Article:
Friday, August 9, 2013

Cyclospora — What Is It?

By Gilbert Handal, MD
Infectious Disease/Clinical Care Physician
Professor, Department of Pediatrics, Texas Tech University Health Sciences Center, El Paso

The Centers for Disease Control and Prevention has reported that as of Aug. 9, 514 cases of cyclosporiasis have been reported in 17 states. 206 cases have been reported from Texas, but this outbreak has subsided as most of the cases appeared in late June and July.

Cyclospora Cayetanensis is a parasite that infects humans usually through the consumption of fresh produce, especially lettuce and berries. The source of the infection in this outbreak has not been identified with certainty, but in Iowa and Nebraska ― two other states with a high incidence of cases ― premixed salad from Taylor Farms in Mexico was found to be contaminated with cyclospora. The investigation is not complete yet as many more samples from the same premixed salad have tested negative for the parasite.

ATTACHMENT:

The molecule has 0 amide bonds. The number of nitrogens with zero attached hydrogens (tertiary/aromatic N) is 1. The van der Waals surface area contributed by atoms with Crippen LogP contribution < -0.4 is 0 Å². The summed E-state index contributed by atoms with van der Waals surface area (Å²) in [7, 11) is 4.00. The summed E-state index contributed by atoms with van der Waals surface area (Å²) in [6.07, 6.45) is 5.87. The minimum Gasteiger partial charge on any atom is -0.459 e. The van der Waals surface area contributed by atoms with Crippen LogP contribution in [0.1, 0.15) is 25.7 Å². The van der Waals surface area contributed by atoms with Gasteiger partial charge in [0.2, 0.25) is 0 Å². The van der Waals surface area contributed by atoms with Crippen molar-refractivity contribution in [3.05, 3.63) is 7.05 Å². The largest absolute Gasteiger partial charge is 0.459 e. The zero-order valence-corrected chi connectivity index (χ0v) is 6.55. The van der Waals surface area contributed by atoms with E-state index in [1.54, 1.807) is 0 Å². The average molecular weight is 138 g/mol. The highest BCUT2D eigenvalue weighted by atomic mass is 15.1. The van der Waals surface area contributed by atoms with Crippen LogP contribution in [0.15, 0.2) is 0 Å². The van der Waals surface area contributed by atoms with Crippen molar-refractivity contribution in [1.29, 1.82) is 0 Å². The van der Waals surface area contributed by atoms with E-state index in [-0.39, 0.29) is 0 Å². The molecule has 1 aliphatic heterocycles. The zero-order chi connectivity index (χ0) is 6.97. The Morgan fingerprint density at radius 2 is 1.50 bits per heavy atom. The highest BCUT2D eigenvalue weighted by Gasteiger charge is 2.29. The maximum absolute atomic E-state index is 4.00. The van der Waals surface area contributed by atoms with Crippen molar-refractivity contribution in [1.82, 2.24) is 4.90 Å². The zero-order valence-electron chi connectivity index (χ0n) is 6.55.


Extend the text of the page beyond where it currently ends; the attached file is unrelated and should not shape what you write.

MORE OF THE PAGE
An infected person can have a variable incubation (the amount of time it takes for an infected individual to show symptoms); the symptoms can appear between two days to two weeks after the infection but can be as long as one month.

There is no direct transmission from person to person.

Some people are infected and show no symptoms, but many patients will experience severe, frequent, watery diarrhea; bloating; cramping; excessive gases; and vomiting. They may also have a low-grade fever.

If the infection is not treated, the illness may last anywhere from a few days to a month or longer. If you think you may be infected with Cyclospora, contact your physician. Diagnosing this parasite requires a special test, which is not done routinely. And this parasite is fairly uncommon among patients, so it takes time to identify. So when it comes to identifying an infection, patients and physicians must be diligent. Patients must talk over their symptoms with their physicians.

The same is true when it comes to uncovering the source of a community-wide or multistate outbreak. Patients, physicians, laboratories, and public health investigators, all work together to share information.

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